Written by Daniel Fletcher Category: eMail
Published on 27 August 2011
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Most internet users are familiar with email etiquette nowadays, but it is always a good idea to refresh some of the ideas behind appropriate email communication, particularly in business environments. Here are some of the commonly accepted rules that have evolved over the years:

 

  1. Start your emails with a greeting and end with a closing and your name. Consider setting up a signature section that your email program will automatically add to the end of each message.
  2. NEVER, NEVER WRITE AN EMAIL LIKE THIS!!! Yes, many people still write email messages using all capital letters. Do not! Email messages that are all in caps are more difficult to read. Additionally, they are considered as rude, and appear that the writer is SHOUTING! By the same token, don’t write everything in lower case, either. Capitalize the first letter of your sentences, names, etc.
  3. Keep your messages to the point and professional. Avoid using abbreviations, ie: rotflmao. Google that one if you have not seen it before.
  4. Avoid profanity or slang. Use proper sentence grammar and spell-check your messages before sending.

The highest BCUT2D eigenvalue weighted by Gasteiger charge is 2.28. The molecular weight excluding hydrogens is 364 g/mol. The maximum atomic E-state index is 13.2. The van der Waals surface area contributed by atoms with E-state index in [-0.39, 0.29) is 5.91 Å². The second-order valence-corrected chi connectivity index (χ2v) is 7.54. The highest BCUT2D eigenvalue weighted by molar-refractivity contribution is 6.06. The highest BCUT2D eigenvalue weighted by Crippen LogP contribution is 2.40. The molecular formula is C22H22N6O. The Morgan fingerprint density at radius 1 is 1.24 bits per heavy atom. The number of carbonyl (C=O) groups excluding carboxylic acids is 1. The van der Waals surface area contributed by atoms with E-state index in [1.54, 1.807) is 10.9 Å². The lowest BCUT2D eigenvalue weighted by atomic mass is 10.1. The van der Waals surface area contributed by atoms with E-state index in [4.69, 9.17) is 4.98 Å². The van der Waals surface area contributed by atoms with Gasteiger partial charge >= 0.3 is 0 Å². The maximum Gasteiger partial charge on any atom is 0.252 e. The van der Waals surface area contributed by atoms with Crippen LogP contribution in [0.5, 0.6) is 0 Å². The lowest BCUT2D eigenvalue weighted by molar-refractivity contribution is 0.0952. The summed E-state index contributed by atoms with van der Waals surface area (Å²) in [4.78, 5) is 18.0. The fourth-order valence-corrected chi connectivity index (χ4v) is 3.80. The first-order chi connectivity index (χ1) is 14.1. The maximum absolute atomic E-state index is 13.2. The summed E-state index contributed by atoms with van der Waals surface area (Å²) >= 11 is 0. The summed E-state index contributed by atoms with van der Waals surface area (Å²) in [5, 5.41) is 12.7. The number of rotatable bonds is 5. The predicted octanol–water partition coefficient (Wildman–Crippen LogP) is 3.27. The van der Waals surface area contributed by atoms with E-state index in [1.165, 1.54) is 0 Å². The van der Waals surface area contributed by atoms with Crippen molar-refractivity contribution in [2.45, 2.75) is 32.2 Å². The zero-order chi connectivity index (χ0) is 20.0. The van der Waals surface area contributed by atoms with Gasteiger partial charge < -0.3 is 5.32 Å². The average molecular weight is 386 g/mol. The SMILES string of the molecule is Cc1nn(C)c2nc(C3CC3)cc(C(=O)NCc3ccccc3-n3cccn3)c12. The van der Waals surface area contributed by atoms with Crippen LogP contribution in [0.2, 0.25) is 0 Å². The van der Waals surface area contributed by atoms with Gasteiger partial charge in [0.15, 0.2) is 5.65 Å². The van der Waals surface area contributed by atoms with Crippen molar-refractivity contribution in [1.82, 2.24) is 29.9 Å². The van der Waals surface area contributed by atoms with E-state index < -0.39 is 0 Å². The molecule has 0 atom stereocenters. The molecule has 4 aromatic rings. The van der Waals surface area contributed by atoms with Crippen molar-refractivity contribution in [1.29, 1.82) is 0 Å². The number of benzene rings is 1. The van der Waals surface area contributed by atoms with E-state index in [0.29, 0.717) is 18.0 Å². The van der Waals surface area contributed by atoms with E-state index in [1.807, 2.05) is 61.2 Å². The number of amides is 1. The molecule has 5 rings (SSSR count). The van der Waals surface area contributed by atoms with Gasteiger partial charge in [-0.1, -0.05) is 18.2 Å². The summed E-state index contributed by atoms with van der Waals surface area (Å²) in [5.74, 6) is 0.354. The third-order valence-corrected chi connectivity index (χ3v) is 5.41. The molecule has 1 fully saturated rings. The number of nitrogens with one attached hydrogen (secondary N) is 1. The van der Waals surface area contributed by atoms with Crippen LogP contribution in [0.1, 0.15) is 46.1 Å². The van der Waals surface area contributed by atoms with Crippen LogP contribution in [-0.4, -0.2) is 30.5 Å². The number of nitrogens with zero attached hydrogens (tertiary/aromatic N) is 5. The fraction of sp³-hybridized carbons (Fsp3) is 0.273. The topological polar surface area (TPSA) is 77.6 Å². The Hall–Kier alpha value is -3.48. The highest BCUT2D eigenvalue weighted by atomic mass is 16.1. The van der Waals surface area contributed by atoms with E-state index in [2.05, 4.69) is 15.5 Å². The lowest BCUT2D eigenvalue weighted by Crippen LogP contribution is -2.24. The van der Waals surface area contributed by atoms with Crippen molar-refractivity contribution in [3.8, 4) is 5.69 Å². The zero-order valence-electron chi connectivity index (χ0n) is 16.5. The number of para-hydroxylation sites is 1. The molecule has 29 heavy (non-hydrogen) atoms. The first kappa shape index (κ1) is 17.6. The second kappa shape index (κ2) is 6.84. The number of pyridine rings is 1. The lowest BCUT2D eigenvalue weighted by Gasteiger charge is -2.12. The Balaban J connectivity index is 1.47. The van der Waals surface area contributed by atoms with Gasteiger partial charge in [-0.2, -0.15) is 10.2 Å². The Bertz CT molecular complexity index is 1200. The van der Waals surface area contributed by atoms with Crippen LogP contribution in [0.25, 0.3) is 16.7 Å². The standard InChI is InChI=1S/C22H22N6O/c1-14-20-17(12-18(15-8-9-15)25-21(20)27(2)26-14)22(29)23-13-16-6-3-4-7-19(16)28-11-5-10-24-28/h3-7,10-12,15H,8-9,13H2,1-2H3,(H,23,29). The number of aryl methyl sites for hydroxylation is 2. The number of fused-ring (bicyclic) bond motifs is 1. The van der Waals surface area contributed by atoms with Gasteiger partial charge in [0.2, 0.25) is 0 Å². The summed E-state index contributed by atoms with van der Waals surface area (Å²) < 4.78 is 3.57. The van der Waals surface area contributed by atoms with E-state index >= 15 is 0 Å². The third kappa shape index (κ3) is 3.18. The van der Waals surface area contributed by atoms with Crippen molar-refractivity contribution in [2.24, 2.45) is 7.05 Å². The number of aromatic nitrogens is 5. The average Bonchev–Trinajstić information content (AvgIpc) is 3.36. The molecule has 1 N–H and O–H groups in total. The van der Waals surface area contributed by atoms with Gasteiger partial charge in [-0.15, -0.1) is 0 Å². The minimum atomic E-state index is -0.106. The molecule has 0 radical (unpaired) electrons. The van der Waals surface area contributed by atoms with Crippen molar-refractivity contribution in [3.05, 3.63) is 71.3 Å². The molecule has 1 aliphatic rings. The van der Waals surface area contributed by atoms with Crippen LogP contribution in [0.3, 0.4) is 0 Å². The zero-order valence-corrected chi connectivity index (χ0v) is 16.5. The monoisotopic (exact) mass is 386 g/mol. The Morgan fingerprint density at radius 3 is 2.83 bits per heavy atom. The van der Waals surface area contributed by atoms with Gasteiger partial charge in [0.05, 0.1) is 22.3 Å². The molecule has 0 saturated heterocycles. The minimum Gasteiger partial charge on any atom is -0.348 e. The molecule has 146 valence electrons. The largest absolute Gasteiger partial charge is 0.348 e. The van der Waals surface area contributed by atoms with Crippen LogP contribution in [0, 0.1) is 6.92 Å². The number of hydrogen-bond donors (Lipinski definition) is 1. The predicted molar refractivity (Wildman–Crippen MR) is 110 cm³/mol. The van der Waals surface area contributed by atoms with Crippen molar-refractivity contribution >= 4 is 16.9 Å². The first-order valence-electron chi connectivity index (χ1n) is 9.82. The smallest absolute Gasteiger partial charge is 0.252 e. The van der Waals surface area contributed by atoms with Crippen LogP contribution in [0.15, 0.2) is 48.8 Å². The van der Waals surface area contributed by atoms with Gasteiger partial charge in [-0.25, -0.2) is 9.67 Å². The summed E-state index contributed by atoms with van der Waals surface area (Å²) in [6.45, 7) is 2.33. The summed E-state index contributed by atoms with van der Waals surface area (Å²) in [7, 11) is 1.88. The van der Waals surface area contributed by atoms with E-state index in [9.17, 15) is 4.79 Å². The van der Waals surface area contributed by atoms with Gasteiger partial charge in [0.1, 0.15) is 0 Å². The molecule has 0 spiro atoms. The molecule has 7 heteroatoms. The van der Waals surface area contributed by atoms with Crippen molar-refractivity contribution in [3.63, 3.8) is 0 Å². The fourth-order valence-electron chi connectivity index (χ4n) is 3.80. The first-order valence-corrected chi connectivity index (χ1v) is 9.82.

5. When responding to a message that someone sent you, include the original message below yours so that the reader has a better idea or can refer to the thread of the subject matter. Do, however remove old parts at the bottom that are no longer relevant.
  6. It is ok to use emoticons in informal messages. Emoticons are representations of facial expressions using a combination of characters: ie: :-) for a smiling face, or ;-) for a blink. Some email programs allow the user to insert them as graphical characters.
  7. If the original email was CC’ed (courtesy copied or carbon copied) to other recipients, you should generally do a “Reply All” in your response.  An exception to this is when responding to "broadcast" messages or announcements.  In such a case, reply to the sender only because not everyone needs to see your response.
  8. If a file is attached to a message, the sender should always inform the recipient that there is an attachment, and what type of file it is (ie: what application it is created with).
  9. Always be sure to put a subject in your message that gives a concise summary of the subject matter.
  10. Do not consider email as an urgent method of communication. Use the phone for that.

Ten simple, but golden rules. Use them, and they will portray you as a proper netizen.

 

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